so chosen so that UM is your grey segment of length 2 (the rocket-instant of what I called the "rocket-cat").
    The parallel segment TN also has length 2.

  • The open circles represent vertices with Minkowski-right-angles between the drawn lines that meet there.
    MN and TN are Minkowski-perpendicular since MN is parallel to the rocket-worldline and TN is a line of simultaneity for the rocket.
    MH and TH are Minkowski-perpendicular since MH is parallel to the lab-worldline and TH is a line of simultaneity for the lab.


  • Observe that TM is a hypotenuse (opposite the right-angle at N) for right-triangle $\unicode{0x22BF}{\ TNM}$, with TN as the adjacent side. So, $TN=TM\cosh\theta_{NTM}$, where $\theta_{NTM}$ equal to the rapidity-angle between TN and TM.

  • Observe that TM is a hypotenuse (opposite the right-angle at H) for right-triangle $\unicode{0x22BF}{\ THM}$, with TH as the adjacent side. So, $TH=TM\cosh\theta_{HTM}$, where $\theta_{HTM}$ equal to the rapidity-angle between TH and TM.

  • But since TH=TN (and TM=TM), then $\theta_{NTM}$ and $\theta_{HTM}$ have equal magnitudes... thus, each is half of $\theta_{NTH}$. That is to say, TM is the rapidity-angle-bisector of $\theta_{NTH}$. ($\unicode{0x22BF} {\ TNM}$ and $\unicode{0x22BF}{\ THM}$ are isometric right-triangles in Minkowskian spacetime geometry.)

  • Thus, TM is a line-of-simultaneity for the "center-of-momentum frame". (Use my calculation above to determine the velocity of that frame.)

  • ($\unicode{0x22BF} {\ TNM}$ and $\unicode{0x22BF}{\ THM}$ are reflections of each other about the spatial-axis in the the center-of-momentum CM-frame. This reflection relationship is true in all frames… but may be more recognizable in the CM-frame.)

  • $\begingroup$ Thanks for the reply! What do you mean by "meeting events"? $\endgroup$ Jul 20, 2022 at 10:08
  • 1
    $\begingroup$ @polytheneman By “meeting event”, I mean an event where two worldlines of interest intersect or meet. (Example: the event when-and-where the rocket worldline intersects the cat-tail worldline.) $\endgroup$
    – robphy
    Jul 20, 2022 at 11:56
  • $\begingroup$ @polytheneman I updated my answer with a proof. $\endgroup$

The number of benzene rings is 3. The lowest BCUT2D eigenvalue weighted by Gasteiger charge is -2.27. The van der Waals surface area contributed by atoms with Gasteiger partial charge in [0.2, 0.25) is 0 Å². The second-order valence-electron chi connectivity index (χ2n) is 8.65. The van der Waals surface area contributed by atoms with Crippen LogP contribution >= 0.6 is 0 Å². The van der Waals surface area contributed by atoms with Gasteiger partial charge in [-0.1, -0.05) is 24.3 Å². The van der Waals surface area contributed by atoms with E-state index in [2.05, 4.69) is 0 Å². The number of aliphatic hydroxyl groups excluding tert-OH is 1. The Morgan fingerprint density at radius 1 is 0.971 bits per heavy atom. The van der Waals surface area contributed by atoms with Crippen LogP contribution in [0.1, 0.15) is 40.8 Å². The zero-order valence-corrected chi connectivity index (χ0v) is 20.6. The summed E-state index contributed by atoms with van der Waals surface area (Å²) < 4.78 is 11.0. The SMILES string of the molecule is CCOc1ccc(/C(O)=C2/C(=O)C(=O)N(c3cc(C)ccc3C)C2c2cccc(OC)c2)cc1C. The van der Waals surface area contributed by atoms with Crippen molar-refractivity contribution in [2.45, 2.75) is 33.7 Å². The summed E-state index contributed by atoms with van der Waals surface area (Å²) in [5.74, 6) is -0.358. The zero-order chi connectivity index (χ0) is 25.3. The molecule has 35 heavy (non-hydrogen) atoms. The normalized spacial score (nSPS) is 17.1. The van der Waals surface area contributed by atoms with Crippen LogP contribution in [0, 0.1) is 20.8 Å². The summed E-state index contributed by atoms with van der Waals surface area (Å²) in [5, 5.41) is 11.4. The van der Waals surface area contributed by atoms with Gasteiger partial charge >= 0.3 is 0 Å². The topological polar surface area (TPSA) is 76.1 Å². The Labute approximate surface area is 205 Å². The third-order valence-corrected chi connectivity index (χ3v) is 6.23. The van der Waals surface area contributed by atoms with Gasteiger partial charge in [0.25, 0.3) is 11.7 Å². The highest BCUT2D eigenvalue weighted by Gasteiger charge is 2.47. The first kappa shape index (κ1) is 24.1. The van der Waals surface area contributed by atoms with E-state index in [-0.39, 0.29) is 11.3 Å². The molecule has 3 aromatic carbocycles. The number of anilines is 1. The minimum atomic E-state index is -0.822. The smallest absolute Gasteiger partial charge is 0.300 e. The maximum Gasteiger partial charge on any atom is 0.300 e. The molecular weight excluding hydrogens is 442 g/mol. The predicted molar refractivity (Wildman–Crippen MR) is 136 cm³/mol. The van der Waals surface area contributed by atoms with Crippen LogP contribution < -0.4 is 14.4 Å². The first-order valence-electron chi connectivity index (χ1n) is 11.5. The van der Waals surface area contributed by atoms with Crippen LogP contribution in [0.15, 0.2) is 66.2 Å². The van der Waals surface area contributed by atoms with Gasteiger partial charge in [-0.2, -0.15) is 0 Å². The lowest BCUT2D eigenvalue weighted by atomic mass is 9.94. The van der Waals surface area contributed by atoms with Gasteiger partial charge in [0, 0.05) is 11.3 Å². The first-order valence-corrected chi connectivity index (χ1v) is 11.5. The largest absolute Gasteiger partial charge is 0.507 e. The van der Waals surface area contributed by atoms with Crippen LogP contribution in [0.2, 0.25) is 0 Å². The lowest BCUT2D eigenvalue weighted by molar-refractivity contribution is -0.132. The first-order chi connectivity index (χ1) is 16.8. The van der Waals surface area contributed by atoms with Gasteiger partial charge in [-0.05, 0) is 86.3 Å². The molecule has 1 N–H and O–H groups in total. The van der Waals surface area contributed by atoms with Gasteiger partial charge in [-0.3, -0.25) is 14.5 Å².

– robphy
    Jul 21, 2022 at 15:59

The Lorentz factor is a particular case of a factor which depends on the angle between space and time, for example to find the $\gamma$ factor directly, we use the Pythagore theorem $\vec{c}^{2}t'^{2}=\vec{v}^{2}t'^{2}+\vec{c_{0}}^{2}t^{2}$$,\;\;|\vec{c}|=|\vec{c_{0}}|=c$ (the case where $\vec{c}_{0}\perp \vec{v}$, i.e. the observer moves orthogonally away from the event ), in the ca where it is $\,\vec{c}\perp \vec{v} \,$ we have $K=\frac{1}{\sqrt{1+\frac{v^{2}}{c^{2}}}}\,$(i.e. the observer approaches the event orthogonally ).

So the calculation of the length depends on the angle and direction of the observer in relation to the event.


In the case in which the rocket observer calculates the proper length of the cat by taking one measurement earlier than the other, what observer is doing is taking two measurements at times that are simultaneous in the cat's rest frame.

  • $\begingroup$ Wouldn't that result in a larger length, as shown at 2:22 in the following video? youtube.com/watch?v=-NN_m2yKAAk $\endgroup$ Jul 19, 2022 at 9:37
  • $\begingroup$ Length contraction happens because the rocket compares the position of the cat's head at one instance with the position of the tail at a slightly later instant (in the cat's rest frame), allowing the tail to move toward the head in the interval and thus making the cat shorter. To make the cat seem its proper length in the rocket frame, the rocket has to take an earlier position of the cat's tail (or a later position of its head)... $\endgroup$ Jul 19, 2022 at 15:42
  • $\begingroup$ ...such an interval in the rocket frame will seem longer in the cat's rest frame. $\endgroup$ Jul 19, 2022 at 15:43